Judge Orders Names Of 3 People Who Backed George Santos' $500K Bond To Be Unsealed

 June 21, 2023

Rep. George Santos who was referred recently to the House Ethics Committee, has been deliberately trying to protect the identities of his bond suretors, saying he’d rather “go to jail” before doing so. After House members saw him indicted for his myriad of election fraud issues, requesting him to resign, Santos was able to keep from jail by providing individuals who put up his bond. Santos has been adamant that their identities stay sealed. Tuesday he was dealt a blow in that regard due to a court order.

Thursday, Long Island U.S. District Court Judge Joanna Seybert ruled that the identities of indicted Republican Rep. George Santos' bond suretors will be unsealed Thursday, unless the indicted freshman congressman seeks to change the terms of his release. Judge Seybert, in siding with several media outlets, seeking to have the names become public, ordered that-

 "all previously sealed documents, including the bond, are to be unsealed to the extent that the names of defendant’s suretors are to be disclosed."... "It is further ordered that the aforementioned documents shall be kept under seal until Thursday, 22 June at 12 p.m., during which time defendant may move to modify the conditions of his release, should the suretors seek to withdraw from serving as suretors,"

- Long Island U.S. District Court Judge Joanna Seybert

Santos’ attorney Joseph Murray, in a letter to the judge earlier this month, said the congressman would agree to the disclosure that there is a "family" relationship between the Republican and those who signed his bond. Santos wants to protect the family members’ identities as he fights criminal charges.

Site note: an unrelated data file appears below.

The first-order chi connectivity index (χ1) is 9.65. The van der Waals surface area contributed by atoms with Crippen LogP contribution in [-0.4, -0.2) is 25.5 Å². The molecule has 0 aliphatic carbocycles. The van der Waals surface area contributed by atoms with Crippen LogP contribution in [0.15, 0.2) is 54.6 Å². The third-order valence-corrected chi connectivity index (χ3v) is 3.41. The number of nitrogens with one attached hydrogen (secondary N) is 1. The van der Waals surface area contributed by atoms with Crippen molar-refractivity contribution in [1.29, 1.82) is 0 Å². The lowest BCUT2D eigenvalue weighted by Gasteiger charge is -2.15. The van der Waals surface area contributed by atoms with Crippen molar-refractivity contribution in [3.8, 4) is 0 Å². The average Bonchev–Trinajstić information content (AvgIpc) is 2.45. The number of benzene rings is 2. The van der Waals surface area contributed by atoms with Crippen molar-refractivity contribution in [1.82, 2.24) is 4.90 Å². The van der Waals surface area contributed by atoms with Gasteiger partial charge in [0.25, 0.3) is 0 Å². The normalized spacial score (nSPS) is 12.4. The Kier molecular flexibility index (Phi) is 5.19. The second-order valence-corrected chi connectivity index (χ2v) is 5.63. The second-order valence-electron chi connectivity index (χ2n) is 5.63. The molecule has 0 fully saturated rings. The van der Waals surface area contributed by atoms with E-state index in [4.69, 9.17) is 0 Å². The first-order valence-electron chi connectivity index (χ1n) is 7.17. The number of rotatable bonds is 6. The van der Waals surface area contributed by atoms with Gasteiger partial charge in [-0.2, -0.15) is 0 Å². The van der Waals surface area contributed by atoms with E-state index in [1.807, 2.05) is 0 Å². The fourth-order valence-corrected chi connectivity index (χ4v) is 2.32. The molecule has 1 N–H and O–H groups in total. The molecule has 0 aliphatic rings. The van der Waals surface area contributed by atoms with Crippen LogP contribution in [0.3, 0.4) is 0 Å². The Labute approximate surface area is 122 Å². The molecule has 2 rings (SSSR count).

In his letter to Seybert, the attorney repeatedly decried the "media frenzy" that has surrounded the criminal case, saying that three individuals lined up to cosign Santos’ bond "grew very fearful and concerned" on May 10 and one of them had a "change of heart and backed out."

Murray also said Santos has faced "hateful attacks" since his arrest, and has been confronted with individuals who were "extremely angry, anti-gay, anti-Republican and all around anti-social." Murray told the court earlier this month that he, Santos and Santos’ staff have been receiving threatening and harassing calls and messages, including death threats.

First to seek the court to unseal the names, New York Times attorney argued that, the First Amendment required public access to the identities of those who signed the bond and that signing of the bond presents an obvious opportunity for political influence.

It would seem that Representative Santos could resolve this by stepping down from office, but that appears unlikely. His story will now be played out in a court of law. He may also be forced from office by what appears to be a likely conviction based on the charges, the evidence that is already in play, and Santos’s attitude of general arrogance, demonstrating a marked disregard for the charges levied against him.

“The truth does not require a majority to prevail, ladies and gentlemen. The truth is its own power. The truth will out. Never forget that.

-Rush Limbaugh
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